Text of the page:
Jul 15, 2022

Researchers reveal an unexpected feature of atomic nuclei when a ‘magic’ number of neutrons is reached

Posted by in category: particle physics

A curious thing happened when MIT researchers Adam Vernon and Ronald Garcia Ruiz, along an international team of scientists, recently performed an experiment in which a sensitive laser spectroscopy technique was used to measure how the nuclear electromagnetic properties of indium isotopes evolve when an extreme number of neutrons are added to the nucleus. These nuclei do not exist in nature, and once created, their lifetimes can be as short as a fraction of a second, so the team artificially created the nuclei using a particle accelerator at the CERN research facility in Switzerland. By using a combination of multiple lasers and an ion trap, the team isolated the isotopes of interest and performed precision measurements of atoms containing these exotic nuclei. In turn, it allowed the extraction of their nuclear properties.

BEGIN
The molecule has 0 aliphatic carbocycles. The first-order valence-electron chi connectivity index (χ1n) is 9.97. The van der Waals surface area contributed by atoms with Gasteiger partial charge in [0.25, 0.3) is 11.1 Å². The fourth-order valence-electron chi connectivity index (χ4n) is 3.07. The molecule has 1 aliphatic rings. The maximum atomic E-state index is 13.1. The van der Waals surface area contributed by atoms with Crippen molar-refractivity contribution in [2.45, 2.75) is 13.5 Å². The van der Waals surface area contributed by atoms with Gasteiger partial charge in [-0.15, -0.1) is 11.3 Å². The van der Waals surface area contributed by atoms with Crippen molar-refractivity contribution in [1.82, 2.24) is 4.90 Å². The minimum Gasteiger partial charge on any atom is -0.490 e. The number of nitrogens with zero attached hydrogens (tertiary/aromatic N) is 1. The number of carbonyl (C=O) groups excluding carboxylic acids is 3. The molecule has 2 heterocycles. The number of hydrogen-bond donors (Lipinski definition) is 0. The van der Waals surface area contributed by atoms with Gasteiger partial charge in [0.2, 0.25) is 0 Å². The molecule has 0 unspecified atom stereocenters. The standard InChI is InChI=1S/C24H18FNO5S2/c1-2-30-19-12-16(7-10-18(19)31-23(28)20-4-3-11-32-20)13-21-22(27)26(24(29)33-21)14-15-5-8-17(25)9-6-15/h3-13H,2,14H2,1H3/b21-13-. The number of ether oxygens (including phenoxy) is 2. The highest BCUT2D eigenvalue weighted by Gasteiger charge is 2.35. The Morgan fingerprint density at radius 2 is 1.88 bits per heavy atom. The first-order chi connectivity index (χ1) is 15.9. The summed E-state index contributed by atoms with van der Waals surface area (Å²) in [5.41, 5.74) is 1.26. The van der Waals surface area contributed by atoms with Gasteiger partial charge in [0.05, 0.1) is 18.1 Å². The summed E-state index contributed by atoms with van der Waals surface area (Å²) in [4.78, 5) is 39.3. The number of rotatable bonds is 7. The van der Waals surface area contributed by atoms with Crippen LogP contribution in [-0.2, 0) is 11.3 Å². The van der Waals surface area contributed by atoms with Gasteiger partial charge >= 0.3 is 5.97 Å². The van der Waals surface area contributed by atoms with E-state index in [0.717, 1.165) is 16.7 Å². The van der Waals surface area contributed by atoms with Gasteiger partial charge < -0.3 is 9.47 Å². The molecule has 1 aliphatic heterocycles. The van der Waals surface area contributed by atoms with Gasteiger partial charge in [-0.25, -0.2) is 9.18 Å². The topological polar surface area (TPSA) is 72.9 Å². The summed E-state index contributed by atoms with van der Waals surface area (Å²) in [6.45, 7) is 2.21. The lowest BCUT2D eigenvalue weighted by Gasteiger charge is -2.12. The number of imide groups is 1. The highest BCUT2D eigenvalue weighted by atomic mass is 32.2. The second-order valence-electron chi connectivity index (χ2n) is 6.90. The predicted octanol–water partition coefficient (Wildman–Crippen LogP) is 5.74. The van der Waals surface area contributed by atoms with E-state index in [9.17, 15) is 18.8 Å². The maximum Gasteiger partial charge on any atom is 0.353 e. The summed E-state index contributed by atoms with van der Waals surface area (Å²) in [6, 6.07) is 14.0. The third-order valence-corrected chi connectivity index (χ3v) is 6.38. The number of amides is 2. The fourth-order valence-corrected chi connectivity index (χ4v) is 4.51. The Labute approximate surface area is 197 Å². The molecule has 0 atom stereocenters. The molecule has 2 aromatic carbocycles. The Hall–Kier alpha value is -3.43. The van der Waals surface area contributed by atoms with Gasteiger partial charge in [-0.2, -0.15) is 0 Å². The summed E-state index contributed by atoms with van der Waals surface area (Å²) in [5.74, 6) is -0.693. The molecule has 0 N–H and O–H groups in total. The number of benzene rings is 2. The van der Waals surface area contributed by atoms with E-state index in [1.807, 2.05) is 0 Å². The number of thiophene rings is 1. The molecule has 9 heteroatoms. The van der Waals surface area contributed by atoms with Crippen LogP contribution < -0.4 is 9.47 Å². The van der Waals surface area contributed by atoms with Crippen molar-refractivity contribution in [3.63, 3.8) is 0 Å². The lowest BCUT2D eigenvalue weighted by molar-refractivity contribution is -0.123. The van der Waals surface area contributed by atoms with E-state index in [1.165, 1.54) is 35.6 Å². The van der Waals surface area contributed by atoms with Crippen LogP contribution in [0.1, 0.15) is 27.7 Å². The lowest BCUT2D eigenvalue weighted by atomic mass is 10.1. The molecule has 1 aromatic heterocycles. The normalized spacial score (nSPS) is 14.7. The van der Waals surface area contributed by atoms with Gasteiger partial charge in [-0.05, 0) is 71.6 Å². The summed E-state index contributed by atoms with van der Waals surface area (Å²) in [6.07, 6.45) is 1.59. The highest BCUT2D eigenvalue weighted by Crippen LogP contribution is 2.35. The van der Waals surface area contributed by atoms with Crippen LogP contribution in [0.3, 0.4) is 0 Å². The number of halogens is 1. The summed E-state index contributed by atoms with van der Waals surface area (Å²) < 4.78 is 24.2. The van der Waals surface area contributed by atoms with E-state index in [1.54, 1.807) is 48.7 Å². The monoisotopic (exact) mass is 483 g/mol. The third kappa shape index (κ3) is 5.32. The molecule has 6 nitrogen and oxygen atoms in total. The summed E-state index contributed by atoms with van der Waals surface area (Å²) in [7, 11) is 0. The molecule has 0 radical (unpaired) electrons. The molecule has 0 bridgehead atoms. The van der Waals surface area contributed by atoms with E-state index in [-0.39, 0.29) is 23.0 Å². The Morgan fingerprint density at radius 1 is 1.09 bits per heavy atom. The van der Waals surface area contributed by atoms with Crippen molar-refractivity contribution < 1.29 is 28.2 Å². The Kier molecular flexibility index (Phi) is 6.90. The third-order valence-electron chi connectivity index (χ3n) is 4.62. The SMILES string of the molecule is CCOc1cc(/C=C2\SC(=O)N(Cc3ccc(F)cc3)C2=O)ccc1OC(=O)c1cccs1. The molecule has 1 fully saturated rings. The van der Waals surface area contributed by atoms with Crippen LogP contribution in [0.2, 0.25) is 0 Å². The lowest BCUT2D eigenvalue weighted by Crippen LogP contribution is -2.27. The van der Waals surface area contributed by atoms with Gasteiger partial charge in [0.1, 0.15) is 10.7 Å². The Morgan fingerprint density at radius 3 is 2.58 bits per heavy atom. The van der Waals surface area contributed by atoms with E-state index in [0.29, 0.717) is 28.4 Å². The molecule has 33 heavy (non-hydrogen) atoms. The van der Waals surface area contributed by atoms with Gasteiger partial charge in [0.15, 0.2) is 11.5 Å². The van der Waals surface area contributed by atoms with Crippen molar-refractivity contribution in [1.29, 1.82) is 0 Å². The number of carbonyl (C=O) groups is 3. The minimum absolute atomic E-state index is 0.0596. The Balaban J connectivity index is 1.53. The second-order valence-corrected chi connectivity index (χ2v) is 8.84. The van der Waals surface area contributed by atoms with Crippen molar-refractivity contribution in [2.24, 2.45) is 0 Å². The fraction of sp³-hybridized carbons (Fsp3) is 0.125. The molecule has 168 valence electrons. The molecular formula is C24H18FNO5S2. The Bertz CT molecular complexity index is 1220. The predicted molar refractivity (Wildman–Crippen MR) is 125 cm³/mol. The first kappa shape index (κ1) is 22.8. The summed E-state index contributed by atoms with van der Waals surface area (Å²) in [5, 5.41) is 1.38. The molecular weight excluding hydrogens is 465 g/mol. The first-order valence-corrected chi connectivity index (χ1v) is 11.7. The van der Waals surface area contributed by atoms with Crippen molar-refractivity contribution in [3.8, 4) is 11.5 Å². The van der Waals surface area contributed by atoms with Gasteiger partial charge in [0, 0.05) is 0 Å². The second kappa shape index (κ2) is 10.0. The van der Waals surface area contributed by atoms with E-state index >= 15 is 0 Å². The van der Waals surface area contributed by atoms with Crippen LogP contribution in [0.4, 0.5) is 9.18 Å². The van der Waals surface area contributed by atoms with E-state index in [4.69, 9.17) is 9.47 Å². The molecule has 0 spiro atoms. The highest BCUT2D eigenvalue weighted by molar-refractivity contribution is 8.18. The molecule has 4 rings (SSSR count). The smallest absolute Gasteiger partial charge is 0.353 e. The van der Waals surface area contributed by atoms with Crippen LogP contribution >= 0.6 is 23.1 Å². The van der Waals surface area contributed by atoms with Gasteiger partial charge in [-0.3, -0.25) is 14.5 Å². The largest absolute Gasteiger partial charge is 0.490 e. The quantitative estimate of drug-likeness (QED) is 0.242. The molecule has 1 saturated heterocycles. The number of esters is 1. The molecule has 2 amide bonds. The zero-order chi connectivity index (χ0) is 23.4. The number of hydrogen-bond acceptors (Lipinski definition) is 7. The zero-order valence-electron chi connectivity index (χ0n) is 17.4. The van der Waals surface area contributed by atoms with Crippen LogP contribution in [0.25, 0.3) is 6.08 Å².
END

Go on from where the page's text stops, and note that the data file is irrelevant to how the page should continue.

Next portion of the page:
Vernon, a postdoc in the Laboratory for Nuclear Science (LNS); Garcia Ruiz, an assistant professor of physics and LNS affiliate; and their colleagues achieved a surprising result. When measuring a with a certain “magic” number of neutrons—82—the of the nucleus exhibited a drastic change, and the properties of these very complex nuclei appear to be governed by just one of the protons of the nucleus.

“The new observation at 82 total neutrons changes this picture of the nucleus. We had to come up with new nuclear theories to explain the result,” says Vernon.

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